I do not think the purpose of the section is quite clear. I take it that what we are dealing with is the case of a man or woman who dies and who would qualify in the normal way under the section and who leaves a widow or dependent child, or possibly a brother, sister, mother or father who in some way is dependent on him or her. Also I think we also have in mind the case of a man or woman who dies, leaving small personal debts to be met—the ordinary things which we in the trade union movement have to deal with every day. We protect ourselves by laying it down that in the payment of mortality benefit the main responsibility on the union is to see that benefit is utilised as it is intended to be utilised, for the proper interment of the deceased, and we actually claim the right to apply the money to that purpose as against paying it out to some legal personal representative who may even allow the deceased to be buried by the public assistance authorities. If we could be clear as to the intention of the Parliamentary Secretary in relation to this section, it might possibly be easier for us to agree with him on the phraseology, but, as it stands, the word "may," with its implication of a possible refusal, creates in our minds the feeling that we are leaving a loophole which should be closed.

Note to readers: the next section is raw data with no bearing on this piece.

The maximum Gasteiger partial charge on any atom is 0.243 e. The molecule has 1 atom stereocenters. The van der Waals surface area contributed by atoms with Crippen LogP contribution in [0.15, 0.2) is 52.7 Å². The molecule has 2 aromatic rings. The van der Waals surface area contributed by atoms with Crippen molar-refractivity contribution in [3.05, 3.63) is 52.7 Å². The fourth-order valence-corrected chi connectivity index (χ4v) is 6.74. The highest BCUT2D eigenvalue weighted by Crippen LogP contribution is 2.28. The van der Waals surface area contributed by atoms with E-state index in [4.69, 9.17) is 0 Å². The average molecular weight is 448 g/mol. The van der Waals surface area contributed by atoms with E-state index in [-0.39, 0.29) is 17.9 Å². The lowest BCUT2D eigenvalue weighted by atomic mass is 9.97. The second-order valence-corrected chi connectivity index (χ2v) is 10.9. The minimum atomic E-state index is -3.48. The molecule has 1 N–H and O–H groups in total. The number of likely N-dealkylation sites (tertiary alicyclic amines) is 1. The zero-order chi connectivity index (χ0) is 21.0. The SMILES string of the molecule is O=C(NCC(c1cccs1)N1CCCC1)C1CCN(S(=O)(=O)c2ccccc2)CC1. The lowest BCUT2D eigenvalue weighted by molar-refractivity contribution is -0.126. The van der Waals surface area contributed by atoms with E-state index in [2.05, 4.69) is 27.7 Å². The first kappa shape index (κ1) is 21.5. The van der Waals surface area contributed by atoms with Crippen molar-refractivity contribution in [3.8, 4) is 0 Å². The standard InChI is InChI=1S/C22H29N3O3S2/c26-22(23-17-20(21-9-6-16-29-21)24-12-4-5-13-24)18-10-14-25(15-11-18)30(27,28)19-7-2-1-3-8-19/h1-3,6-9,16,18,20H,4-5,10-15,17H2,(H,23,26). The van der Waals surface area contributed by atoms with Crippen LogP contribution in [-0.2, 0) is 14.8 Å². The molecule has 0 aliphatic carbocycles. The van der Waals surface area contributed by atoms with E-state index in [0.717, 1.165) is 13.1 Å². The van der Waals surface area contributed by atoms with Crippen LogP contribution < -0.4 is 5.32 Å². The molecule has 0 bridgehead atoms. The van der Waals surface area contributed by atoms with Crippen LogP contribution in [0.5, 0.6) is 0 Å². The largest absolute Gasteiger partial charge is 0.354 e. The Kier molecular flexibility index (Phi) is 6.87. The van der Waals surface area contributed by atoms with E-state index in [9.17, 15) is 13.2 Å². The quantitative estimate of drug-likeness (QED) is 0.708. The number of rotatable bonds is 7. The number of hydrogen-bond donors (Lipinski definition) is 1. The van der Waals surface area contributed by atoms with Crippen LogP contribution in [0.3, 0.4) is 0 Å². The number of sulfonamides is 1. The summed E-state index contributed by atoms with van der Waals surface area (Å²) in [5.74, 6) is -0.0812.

I might also point out the different procedure in relation to this and the other sections to which there are amendments. In Section 68 we are dealing with an officer or servant who has five years' service or longer and who dies in the service of a mental hospital authority. We say that he may be provided with a lump sum or a year's salary. Section 69 deals with the case of officers or servants who have to relinquish their positions because of injury sustained in the discharge of their duties. In the first case, we leave it entirely to the discretion of the mental hospital authority to make a grant, while, in the other case, under Sections 69 and 71, they may exercise this discretion only with the consent of the Minister. In regard to both these latter sections, we are dealing with a different type of case altogether—the case of an officer who sustains an injury or contracts illness. In the case in which there is probably 100 times more reason for making some grant, by way of lump sum or allowance, to an officer because of illness which he contracts in the service, we lay it down that it can be done only with the consent of the Minister, but in the case of a person who dies, as we all must die, it is solely at the discretion of the mental hospital authority. It does seem to me to indicate a certain confusion and it would be much simpler, if we felt that there is an obligation in respect of certain of these officers, either because of their service as such, or because of illness contracted or injury sustained, that it should be mandatory to meet it and there should be no element of doubt about it.